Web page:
Little Stinker (oz12426)
About this Plan
Little Stinker. Radio control scale model biplane, for .60 power. Wingspan 52 in, wing area 850 sq in. Scale is 1/4.
Direct submission to Outerzone.
Update 25/08/2020: Added article, thanks to RFJ.
Quote: "RC model of Betty Skelton's version of the great Pitts Special is a delightfully slow flyer with its high-lift wings.
PLASTERING my scale PBY flying boat into the side of a metal hangar at the Oskaloosa, Iowa airport meant the end of the model which I had planned on entering at the 1966 National Model Airplane Championships in Chicago. I was determined to go to this event, not as a sight-seer, but as one of the contestants. The reason that the flying boat crashed was that I took it off with the receiving antenna retracted; the model then flew out of range of the transmitter.
So I had to have something new built in time for this event. Having always wanted to build Betty Skelton's Little Stinker, better known as a Pitts Special, I had figured that, if the boat could not be fixed in time, I would use this model as my scale entry. I have seen the real airplane at airshows and had always wanted to build one as a model. On the day that the boat crashed, plans were started from fac-tory drawings obtained previously from Mr Pitts in Florida.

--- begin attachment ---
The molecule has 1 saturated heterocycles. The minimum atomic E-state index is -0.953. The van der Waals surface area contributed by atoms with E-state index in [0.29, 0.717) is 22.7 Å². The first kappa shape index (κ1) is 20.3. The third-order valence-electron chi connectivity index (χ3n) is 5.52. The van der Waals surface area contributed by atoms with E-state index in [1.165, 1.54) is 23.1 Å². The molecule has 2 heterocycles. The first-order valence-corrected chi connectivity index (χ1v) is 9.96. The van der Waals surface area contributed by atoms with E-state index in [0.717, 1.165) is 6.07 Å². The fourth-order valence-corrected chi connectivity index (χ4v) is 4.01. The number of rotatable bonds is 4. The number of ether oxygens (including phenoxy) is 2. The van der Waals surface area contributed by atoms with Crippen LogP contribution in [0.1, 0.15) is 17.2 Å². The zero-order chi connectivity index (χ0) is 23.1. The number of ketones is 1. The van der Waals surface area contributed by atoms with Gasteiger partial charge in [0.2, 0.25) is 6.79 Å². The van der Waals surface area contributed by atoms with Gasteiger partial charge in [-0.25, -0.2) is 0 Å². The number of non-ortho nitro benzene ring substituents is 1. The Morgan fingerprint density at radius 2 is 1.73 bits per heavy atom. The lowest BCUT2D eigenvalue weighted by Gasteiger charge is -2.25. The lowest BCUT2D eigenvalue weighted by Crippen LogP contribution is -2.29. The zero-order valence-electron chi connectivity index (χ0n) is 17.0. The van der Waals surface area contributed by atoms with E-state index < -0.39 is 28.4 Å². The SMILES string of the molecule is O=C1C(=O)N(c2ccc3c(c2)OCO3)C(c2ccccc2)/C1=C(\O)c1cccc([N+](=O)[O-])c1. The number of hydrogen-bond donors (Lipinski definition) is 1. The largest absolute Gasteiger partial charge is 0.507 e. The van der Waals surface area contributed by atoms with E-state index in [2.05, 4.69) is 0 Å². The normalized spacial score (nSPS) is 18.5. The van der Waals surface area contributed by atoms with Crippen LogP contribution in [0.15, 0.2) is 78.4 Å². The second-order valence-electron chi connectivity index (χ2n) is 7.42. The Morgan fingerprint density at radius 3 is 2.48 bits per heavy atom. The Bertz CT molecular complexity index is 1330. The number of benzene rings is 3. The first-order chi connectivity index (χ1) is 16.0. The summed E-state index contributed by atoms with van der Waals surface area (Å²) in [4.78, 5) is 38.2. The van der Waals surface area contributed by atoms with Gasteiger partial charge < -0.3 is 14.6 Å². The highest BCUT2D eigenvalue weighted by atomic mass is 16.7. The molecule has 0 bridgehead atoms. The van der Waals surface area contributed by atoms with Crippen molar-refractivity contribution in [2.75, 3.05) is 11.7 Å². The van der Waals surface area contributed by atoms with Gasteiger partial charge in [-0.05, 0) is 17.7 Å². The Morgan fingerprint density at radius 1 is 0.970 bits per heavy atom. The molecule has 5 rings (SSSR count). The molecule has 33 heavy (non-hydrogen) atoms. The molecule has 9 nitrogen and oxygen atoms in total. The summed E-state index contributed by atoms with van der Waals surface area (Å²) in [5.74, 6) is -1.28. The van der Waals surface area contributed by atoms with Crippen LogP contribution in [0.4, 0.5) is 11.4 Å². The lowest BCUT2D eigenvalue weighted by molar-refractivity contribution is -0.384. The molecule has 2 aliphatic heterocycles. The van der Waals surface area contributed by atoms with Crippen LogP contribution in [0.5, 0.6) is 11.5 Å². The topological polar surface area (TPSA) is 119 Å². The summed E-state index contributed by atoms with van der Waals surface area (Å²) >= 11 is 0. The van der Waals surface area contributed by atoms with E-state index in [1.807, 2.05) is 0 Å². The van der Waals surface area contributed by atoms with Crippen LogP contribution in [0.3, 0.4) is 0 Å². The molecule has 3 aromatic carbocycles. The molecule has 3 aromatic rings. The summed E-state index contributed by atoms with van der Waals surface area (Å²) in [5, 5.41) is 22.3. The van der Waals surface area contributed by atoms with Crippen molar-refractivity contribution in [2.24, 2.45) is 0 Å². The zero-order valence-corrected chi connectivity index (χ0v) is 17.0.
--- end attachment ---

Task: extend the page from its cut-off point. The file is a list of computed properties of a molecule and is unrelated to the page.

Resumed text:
The scale selected for the Stinker was one inch equals four inches. This would give the model around 850 square inches of wing area. The top wing would then have a span of 52 inches. This model was to be built as true to scale as I could possibly get it.
As I was drawing the plans, Loran McGinnis, a local modeler here in Ottumwa, came over to wipe away some of my PBY tears, and saw the plans. He asked if he could also build one. I said, You are welcome to climb aboard, but what this critter will fly like, I can't guarantee. Loran replied, OK let's start building.
One thing the writer hates to build is a set of wings for a biplane, so I built them first. Ribs are made from 1/8 sheet balsa (3/16 can be used). They are all the same size, except for the last rib on each wing. A template made out of heavy cardboard was used for marking the ribs on the wood.
Wings: The wing spars are made out of 3/8 x 3/8. Both the top and bottom wings are sheeted with 3/32 sheet. All ribs are cap-stripped. Reinforcement tape was used to beef up the middle of the bottom wing, and along the trailing edge of the bottom wing. Build the complete bottom wing, sand it, then cut out ailerons with a razor saw.